Reposted from Goodreads here.
In short, this is a deeply inadequate economics primer that the “uninitiated” should probably not read, least those who already sympathise with Quiggin’s policy prescriptions. If you want a “balanced” economics primer, you’d be better off starting any of the many better options (suggestions down the bottom).
In discussions I have with well-meaning friends who have not formally studied economics, I often find myself coming to a point where I’ll say something like “But obviously a firm will not employ a worker if the hourly revenues generated by that worker are exceeded by the wage of that worker”, the friend will give me a blank look, and I will promptly remember that I have no good economics primer to lend to them. To remedy this situation, I purchased Quiggin’s Economics in Two Lessons and its predecessor, Henry Hazlitt’s Economics in One Lesson, since I was concerned that, even though Hazlitt is the classic and substantially shorter than Quiggin, Economics in One Lesson might be unbalanced. On that basis, I wanted a “back-up”, albeit one with less renown or conciseness. After having read both, I am astounded to say the dead opposite: despite my broadly centre-left policy views, I found Hazlitt to do exactly what an economics primer should do (dispel common economic falsehoods that echo around the mediascape and introduce its readers to the “economic way of thinking” with minimum bias) and Quiggin to do exactly what an economics primer shouldn’t do (heavily reinforce a specific policy prescription without giving a sufficient grounding to enable readers to discern for themselves which economic statements in the mediascape are still equivocal and which are assuredly false).
Quiggin isn’t entirely accurate in what kind of book he’s trying to write, and he doesn’t portray his opponents with any degree of fairness, and the combination of those two would lead someone with no economic background deeply astray.
What do I mean by “he isn’t accurate in what kind of book he’s trying to write”? Well, to explain by way of contrast, Hazlitt is very clear about what his book will accomplish:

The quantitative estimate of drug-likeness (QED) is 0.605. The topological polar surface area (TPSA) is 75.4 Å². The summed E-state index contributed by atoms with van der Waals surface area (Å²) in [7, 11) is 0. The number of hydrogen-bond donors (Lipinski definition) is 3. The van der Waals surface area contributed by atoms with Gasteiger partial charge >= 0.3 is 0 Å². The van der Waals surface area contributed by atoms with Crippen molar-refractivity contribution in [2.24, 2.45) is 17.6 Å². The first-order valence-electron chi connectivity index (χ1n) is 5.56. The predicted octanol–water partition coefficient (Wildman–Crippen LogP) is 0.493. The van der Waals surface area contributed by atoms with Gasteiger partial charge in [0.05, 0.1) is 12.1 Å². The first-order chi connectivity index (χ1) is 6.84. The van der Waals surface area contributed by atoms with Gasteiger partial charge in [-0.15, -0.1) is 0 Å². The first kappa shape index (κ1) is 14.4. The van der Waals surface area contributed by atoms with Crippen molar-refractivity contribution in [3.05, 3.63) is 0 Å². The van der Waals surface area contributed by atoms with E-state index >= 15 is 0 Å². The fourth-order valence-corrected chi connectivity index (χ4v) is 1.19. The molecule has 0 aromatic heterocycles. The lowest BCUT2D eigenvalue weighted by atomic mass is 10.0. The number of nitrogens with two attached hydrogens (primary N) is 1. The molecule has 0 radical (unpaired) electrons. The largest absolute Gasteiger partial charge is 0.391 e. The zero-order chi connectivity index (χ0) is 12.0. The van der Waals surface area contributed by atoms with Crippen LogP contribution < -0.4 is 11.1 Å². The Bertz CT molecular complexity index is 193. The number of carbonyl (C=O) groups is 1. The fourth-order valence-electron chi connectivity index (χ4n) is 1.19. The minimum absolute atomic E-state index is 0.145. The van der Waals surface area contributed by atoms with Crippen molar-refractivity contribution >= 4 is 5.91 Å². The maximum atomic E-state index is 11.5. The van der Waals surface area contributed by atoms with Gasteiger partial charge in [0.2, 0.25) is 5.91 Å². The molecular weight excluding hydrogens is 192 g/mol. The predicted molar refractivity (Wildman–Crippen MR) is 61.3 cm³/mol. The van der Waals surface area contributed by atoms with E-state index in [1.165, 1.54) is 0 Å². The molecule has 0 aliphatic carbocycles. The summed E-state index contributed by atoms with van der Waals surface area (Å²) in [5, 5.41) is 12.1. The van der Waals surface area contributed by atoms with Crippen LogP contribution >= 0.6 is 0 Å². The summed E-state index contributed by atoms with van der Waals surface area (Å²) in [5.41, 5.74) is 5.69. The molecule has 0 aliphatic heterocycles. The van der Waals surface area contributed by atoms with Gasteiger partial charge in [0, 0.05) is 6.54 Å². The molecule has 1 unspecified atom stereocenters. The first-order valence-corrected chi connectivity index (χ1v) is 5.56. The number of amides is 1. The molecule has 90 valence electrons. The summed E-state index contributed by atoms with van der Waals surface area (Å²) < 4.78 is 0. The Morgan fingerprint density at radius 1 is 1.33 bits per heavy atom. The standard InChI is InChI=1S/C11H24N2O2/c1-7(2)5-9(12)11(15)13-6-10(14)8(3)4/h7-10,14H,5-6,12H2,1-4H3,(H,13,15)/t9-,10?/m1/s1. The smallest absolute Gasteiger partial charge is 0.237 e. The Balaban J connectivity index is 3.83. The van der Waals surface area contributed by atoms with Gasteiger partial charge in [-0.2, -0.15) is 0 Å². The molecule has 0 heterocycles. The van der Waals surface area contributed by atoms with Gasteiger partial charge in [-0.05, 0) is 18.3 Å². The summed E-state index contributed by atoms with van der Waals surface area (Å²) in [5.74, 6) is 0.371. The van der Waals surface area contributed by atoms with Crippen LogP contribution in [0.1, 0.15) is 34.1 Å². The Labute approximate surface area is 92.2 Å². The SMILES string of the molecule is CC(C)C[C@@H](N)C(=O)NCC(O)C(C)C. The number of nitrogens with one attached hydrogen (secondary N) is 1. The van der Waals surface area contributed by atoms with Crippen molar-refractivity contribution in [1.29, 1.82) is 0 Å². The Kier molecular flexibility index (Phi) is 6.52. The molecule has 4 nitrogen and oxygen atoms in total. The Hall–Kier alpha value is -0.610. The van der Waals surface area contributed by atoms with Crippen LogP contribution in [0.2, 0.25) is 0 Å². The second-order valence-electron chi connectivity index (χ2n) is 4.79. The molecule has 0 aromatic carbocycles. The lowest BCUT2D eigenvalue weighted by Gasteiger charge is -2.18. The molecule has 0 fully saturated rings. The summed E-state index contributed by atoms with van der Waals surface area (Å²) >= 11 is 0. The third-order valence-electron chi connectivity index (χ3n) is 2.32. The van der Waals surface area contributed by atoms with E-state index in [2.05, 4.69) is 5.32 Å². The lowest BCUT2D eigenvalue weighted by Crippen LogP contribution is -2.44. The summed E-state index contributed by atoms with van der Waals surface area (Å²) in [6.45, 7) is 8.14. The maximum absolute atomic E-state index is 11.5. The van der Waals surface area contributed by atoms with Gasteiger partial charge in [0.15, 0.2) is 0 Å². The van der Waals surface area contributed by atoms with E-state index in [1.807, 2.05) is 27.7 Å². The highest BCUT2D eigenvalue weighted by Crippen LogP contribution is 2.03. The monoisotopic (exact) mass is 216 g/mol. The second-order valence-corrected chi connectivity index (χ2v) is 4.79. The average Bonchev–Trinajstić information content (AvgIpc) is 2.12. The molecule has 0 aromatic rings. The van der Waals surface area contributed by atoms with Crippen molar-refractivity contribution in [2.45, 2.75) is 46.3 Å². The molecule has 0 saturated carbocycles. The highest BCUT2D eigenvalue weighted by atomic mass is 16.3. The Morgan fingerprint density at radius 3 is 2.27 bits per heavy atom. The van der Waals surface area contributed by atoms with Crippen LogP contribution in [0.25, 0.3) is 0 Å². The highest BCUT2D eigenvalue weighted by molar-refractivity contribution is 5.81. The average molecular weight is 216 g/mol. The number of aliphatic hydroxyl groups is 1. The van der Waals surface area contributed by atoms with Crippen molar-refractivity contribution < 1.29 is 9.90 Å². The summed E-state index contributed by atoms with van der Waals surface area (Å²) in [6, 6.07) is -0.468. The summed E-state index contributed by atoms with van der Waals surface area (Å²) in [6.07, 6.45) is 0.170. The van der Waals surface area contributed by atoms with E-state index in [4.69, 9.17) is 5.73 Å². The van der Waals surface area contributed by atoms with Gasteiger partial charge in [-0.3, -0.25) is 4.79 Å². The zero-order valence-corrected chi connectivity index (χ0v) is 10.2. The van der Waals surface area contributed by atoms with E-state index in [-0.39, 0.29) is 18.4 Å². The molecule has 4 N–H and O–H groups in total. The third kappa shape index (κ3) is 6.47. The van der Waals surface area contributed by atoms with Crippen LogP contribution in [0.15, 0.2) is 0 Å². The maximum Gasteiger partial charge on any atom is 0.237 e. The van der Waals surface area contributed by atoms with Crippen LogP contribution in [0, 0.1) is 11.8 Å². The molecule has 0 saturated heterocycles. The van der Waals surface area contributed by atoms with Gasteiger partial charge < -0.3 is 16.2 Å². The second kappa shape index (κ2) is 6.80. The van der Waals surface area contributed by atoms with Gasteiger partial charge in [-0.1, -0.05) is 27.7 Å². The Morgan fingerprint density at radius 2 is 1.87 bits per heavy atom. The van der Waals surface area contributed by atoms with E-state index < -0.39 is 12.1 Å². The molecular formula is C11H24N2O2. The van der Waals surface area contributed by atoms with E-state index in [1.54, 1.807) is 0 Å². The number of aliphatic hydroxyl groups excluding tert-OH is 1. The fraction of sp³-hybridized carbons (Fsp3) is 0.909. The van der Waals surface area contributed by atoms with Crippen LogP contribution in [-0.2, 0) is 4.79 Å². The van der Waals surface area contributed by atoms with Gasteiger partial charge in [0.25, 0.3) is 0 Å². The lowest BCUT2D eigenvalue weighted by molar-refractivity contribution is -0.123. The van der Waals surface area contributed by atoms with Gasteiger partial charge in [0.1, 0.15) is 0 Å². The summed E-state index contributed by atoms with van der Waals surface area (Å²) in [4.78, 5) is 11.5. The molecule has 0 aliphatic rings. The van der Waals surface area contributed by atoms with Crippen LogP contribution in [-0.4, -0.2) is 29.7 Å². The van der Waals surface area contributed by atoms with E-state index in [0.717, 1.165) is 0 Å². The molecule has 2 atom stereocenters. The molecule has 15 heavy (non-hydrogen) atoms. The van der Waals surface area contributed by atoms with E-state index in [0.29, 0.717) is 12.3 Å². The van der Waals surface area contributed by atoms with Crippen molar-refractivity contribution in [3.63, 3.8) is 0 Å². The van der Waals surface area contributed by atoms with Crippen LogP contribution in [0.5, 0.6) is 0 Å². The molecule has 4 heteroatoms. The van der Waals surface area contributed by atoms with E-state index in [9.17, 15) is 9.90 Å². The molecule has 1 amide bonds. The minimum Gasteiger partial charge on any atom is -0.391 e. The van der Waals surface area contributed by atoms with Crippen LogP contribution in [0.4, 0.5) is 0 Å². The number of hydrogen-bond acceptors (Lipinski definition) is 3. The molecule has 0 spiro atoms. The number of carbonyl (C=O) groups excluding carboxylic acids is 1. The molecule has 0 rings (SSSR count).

This book is an analysis of economic fallacies that are at last so prevalent that they have almost become a new orthodoxy… When analyzing fallacies, I have thought it still less advisable to mention particular names than in giving credit. To do so would have required special justice to each writer criticized, with exact quotations, account taken of the particular emphasis he places on this point or that, the qualifications he makes, his personal ambiguities, inconsistencies, and so on. I hope, therefore, that no one will be too disappointed at the absence of such names as Karl Max, Thorstein Veblen, Major Douglas, Lord Keynes, Professor Alvin Hansen and others in these pages. The object of this book is not to expose the special errors of particular writers, but economic errors in their most frequent, widespread, or influential form. Fallacies, when they have reached the popular stage, become anonymous anyway. The subtleties or obscurities to be found in the authors most responsible for propagating them are washed off. A doctrine becomes simplified; the sophism that may have been buried in a network of qualifications, ambiguities or mathematical equations stands clear. I hope I shall not be accused of injustice on the ground, therefore, that a fashionable doctrine in the form in which I have presented it is not precisely the doctrine as it has been formulated by Lord Keynes or some other special author. It is the beliefs which politically influential groups hold and which governments act upon that we are interested in here, no the historical origins of those beliefs. (p.7-11, emphasis mine)